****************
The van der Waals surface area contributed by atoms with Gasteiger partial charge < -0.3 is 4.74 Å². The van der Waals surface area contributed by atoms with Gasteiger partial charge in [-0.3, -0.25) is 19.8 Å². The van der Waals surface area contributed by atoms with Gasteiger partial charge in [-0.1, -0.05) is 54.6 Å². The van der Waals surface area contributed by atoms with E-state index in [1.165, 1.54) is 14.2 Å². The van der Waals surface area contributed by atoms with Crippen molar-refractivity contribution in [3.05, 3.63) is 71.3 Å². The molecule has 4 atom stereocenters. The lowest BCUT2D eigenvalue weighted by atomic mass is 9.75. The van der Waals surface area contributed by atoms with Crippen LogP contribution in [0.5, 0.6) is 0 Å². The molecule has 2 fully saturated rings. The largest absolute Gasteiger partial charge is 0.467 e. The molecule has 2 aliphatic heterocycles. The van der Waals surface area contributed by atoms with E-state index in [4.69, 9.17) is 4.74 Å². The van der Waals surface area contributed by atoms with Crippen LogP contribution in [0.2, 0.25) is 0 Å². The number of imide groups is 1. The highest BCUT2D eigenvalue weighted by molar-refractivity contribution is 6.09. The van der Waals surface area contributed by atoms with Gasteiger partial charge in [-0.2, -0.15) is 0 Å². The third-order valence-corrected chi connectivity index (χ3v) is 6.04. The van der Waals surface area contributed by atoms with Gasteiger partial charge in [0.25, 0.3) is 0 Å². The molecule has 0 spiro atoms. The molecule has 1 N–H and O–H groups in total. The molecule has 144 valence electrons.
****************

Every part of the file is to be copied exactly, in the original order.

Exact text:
The van der Waals surface area contributed by atoms with Gasteiger partial charge < -0.3 is 4.74 Å². The van der Waals surface area contributed by atoms with Gasteiger partial charge in [-0.3, -0.25) is 19.8 Å². The van der Waals surface area contributed by atoms with Gasteiger partial charge in [-0.1, -0.05) is 54.6 Å². The van der Waals surface area contributed by atoms with E-state index in [1.165, 1.54) is 14.2 Å². The van der Waals surface area contributed by atoms with Crippen molar-refractivity contribution in [3.05, 3.63) is 71.3 Å². The molecule has 4 atom stereocenters. The lowest BCUT2D eigenvalue weighted by atomic mass is 9.75. The van der Waals surface area contributed by atoms with Crippen LogP contribution in [0.5, 0.6) is 0 Å². The molecule has 2 fully saturated rings. The largest absolute Gasteiger partial charge is 0.467 e. The molecule has 2 aliphatic heterocycles. The van der Waals surface area contributed by atoms with E-state index in [4.69, 9.17) is 4.74 Å². The van der Waals surface area contributed by atoms with Crippen LogP contribution in [0.2, 0.25) is 0 Å². The number of imide groups is 1. The highest BCUT2D eigenvalue weighted by molar-refractivity contribution is 6.09. The van der Waals surface area contributed by atoms with Gasteiger partial charge in [-0.2, -0.15) is 0 Å². The third-order valence-corrected chi connectivity index (χ3v) is 6.04. The van der Waals surface area contributed by atoms with Gasteiger partial charge in [0.25, 0.3) is 0 Å². The molecule has 0 spiro atoms. The molecule has 1 N–H and O–H groups in total. The molecule has 144 valence electrons.